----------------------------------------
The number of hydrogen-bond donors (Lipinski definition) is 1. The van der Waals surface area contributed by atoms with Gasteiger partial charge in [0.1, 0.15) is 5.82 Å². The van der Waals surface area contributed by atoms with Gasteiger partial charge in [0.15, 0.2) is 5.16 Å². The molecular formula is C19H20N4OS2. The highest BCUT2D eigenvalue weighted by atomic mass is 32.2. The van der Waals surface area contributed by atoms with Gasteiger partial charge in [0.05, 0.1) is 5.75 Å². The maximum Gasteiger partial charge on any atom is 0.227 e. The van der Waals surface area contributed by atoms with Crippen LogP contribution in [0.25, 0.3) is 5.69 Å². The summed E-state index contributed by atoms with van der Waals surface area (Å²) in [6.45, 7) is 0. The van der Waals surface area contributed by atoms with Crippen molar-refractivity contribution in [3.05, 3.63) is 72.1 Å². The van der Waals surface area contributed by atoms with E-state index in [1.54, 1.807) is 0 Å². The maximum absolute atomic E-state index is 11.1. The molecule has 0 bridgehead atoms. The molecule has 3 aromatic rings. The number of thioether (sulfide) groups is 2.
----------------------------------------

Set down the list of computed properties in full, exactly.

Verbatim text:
The number of hydrogen-bond donors (Lipinski definition) is 1. The van der Waals surface area contributed by atoms with Gasteiger partial charge in [0.1, 0.15) is 5.82 Å². The van der Waals surface area contributed by atoms with Gasteiger partial charge in [0.15, 0.2) is 5.16 Å². The molecular formula is C19H20N4OS2. The highest BCUT2D eigenvalue weighted by atomic mass is 32.2. The van der Waals surface area contributed by atoms with Gasteiger partial charge in [0.05, 0.1) is 5.75 Å². The maximum Gasteiger partial charge on any atom is 0.227 e. The van der Waals surface area contributed by atoms with Crippen LogP contribution in [0.25, 0.3) is 5.69 Å². The summed E-state index contributed by atoms with van der Waals surface area (Å²) in [6.45, 7) is 0. The van der Waals surface area contributed by atoms with Crippen molar-refractivity contribution in [3.05, 3.63) is 72.1 Å². The van der Waals surface area contributed by atoms with E-state index in [1.54, 1.807) is 0 Å². The maximum absolute atomic E-state index is 11.1. The molecule has 0 bridgehead atoms. The molecule has 3 aromatic rings. The number of thioether (sulfide) groups is 2.